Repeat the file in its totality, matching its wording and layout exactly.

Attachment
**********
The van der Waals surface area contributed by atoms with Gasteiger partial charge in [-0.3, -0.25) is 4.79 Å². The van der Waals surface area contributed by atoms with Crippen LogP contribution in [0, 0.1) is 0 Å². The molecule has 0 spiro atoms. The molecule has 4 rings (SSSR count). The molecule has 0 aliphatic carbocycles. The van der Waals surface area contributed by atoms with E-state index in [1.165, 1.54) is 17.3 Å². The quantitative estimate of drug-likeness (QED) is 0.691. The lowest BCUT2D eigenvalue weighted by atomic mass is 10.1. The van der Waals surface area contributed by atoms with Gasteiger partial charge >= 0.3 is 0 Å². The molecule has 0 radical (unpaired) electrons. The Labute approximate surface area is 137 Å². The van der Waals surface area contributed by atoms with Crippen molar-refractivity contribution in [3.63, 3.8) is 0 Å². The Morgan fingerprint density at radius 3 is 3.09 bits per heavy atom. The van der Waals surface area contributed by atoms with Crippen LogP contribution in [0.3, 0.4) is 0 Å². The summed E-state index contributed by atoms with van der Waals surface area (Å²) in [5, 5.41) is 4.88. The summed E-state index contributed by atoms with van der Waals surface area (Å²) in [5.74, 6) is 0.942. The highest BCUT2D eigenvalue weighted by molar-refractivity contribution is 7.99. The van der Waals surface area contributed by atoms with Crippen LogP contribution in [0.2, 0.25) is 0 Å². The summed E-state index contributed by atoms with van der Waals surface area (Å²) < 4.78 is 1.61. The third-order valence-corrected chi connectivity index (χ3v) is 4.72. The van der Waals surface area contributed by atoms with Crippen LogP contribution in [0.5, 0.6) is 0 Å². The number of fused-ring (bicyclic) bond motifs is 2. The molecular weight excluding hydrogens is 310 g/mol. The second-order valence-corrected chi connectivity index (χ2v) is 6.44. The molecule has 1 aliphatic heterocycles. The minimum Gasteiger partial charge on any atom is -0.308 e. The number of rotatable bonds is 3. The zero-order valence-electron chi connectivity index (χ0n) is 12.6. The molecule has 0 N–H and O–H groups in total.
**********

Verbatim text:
The van der Waals surface area contributed by atoms with Gasteiger partial charge in [-0.3, -0.25) is 4.79 Å². The van der Waals surface area contributed by atoms with Crippen LogP contribution in [0, 0.1) is 0 Å². The molecule has 0 spiro atoms. The molecule has 4 rings (SSSR count). The molecule has 0 aliphatic carbocycles. The van der Waals surface area contributed by atoms with E-state index in [1.165, 1.54) is 17.3 Å². The quantitative estimate of drug-likeness (QED) is 0.691. The lowest BCUT2D eigenvalue weighted by atomic mass is 10.1. The van der Waals surface area contributed by atoms with Gasteiger partial charge >= 0.3 is 0 Å². The molecule has 0 radical (unpaired) electrons. The Labute approximate surface area is 137 Å². The van der Waals surface area contributed by atoms with Crippen molar-refractivity contribution in [3.63, 3.8) is 0 Å². The Morgan fingerprint density at radius 3 is 3.09 bits per heavy atom. The van der Waals surface area contributed by atoms with Crippen LogP contribution in [0.3, 0.4) is 0 Å². The summed E-state index contributed by atoms with van der Waals surface area (Å²) in [5, 5.41) is 4.88. The summed E-state index contributed by atoms with van der Waals surface area (Å²) in [5.74, 6) is 0.942. The highest BCUT2D eigenvalue weighted by molar-refractivity contribution is 7.99. The van der Waals surface area contributed by atoms with Crippen LogP contribution in [0.2, 0.25) is 0 Å². The summed E-state index contributed by atoms with van der Waals surface area (Å²) < 4.78 is 1.61. The third-order valence-corrected chi connectivity index (χ3v) is 4.72. The van der Waals surface area contributed by atoms with Crippen LogP contribution in [0.5, 0.6) is 0 Å². The number of fused-ring (bicyclic) bond motifs is 2. The molecular weight excluding hydrogens is 310 g/mol. The second-order valence-corrected chi connectivity index (χ2v) is 6.44. The molecule has 1 aliphatic heterocycles. The minimum Gasteiger partial charge on any atom is -0.308 e. The number of rotatable bonds is 3. The zero-order valence-electron chi connectivity index (χ0n) is 12.6. The molecule has 0 N–H and O–H groups in total.